These log buildings and corrals are a reconstruction of the trading post operated by mountain men Jim Bridger and Louis Vasquez in 1846. The post was originally built in 1843 when the fur trade was rapidly dying due to a change in Eastern fashions and depletion of beaver from Rocky Mountain streams. The establishment of this trading post, known as Fort Bridger, marked the end of the era of free roaming trappers and the beginning of the westward movement of civilization. Thousands of emigrants stopped here for supplies, smith-work, or fresh animals on their way west to find land, gold, religious freedom, or a fresh start in a new land.


  • The Monument detailing Bridger's Stockades
    The Monument detailing Bridger's Stockades
  • Entrance to the Stockades
    Entrance to the Stockades
  • One side of the Stockades
    One side of the Stockades
  • Another part of the Stockades
    Another part of the Stockades

Jim Bridger's original fort consisted of two pole stockades. One measured 100' x 100' and contained two log cabins at right angles to one another. Each cabin was divided into two rooms. The proprietors and their families split one cabin and the other housed the blacksmith/carpenter shop and the trade room. The other enclosure measured 100' x 80' and was used to corral the livestock at night to guard them against theft.

Fort Bridger was briefly occupied by the Mormons in the early 1850s. This reconstruction was based on diary accounts and made possible by a donation by former local resident and his wife, George V. and Phila Caldwell. It was built during 1985-6 and, according to archaeological  evidence, sits about 60 yard northwest of the original.  The Bridger-Vasquez stockade was not only an active trading post but soon became a popular stopping point on the Oregon Trail. The post became one of the most important outfitting points for emigrants along the Oregon Trail and was a vital re-supply point for wagon trains on the Oregon Trail, California Trail and Mormon Trail.  

According to Wyoming Tales and Trails, the camp scene above right is "...somewhat inaccurate. The Fort in the right background had been burned down by William A. Hickman in the autumn as a part of the Mormon's scorched earth defense. The tents are also inaccurate. The Army used 250 of Henry Sibley's newly invented and patented conical tents rather than the walled tents depicted in the image."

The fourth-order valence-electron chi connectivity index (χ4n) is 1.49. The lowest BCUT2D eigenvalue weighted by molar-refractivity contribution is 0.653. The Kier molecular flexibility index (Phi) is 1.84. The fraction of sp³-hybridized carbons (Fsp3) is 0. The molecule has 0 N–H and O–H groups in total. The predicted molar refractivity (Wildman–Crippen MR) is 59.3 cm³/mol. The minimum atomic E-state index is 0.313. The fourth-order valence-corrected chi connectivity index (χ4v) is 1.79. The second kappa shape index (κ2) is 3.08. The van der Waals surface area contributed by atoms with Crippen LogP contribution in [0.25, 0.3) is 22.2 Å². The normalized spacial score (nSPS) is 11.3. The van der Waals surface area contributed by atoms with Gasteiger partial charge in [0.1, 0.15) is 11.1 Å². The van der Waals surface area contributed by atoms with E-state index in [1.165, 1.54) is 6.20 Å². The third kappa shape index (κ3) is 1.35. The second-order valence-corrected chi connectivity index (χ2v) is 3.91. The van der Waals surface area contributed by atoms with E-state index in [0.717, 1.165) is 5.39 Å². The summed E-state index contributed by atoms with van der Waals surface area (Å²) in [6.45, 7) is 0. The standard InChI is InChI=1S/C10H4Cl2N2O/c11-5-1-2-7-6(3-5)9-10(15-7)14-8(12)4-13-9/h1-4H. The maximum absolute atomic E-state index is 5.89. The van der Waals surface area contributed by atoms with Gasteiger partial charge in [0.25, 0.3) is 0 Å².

Wyoming Tales and Trails also posts this description of the scene at Fort Bridger when the Army arrived. It is written by a New York Times correspondent. The term fort is deceiving in the American West as it could mean a military post, a supply camp, barracks, or a civilian trading post.     The location and supply of materials largely dictated what these forts were built of

     Where wood and lumber were readily obtained, the familiar wooden stockades were erected but in the arid southwest adobe walls and buildings were built out of necessity.   Some forts were no more then a few worn out cabins such as Fort Bridger or an abandon mission such as the Alamo.

     How the forts were constructed depended on date, location and Indian hostilities at the time. Fort Phil Kearny and Fort Abraham Lincoln were elaborate timbered forts with blockhouses on each corner and extensive barracks

     Fort William was originally a log structure trading post which later was made into an adobe wall and renamed Fort Laramie which the government purchased in 1849 and converted into a military Army post with elaborate fortifications outside the original wall

     Most of the forts are crumbling ruins long age abandoned, some only exist by a bronze marker of their whereabouts during the heyday of the settling of the West.  A few are active military posts,  Fort D. A. Russell now named Warren Air Force Base near present day, Cheyenne, Wyoming and Fort Bliss near El Paso, Texas.









Legends of America; A Travel Site for the Nostalgic & Historic Minded provided me with wonderful details about the history of Fort Bridger and the biography of Jim Bridger. Stanbury Expedition sketch on a page titled, "The Oregon Trail" as well as the 1843 and modern Oregon Trail Maps. Roadside Use of Native Plants, Wyoming, gave me a list of deciduous and evergreen trees found in the Fort Bridger area.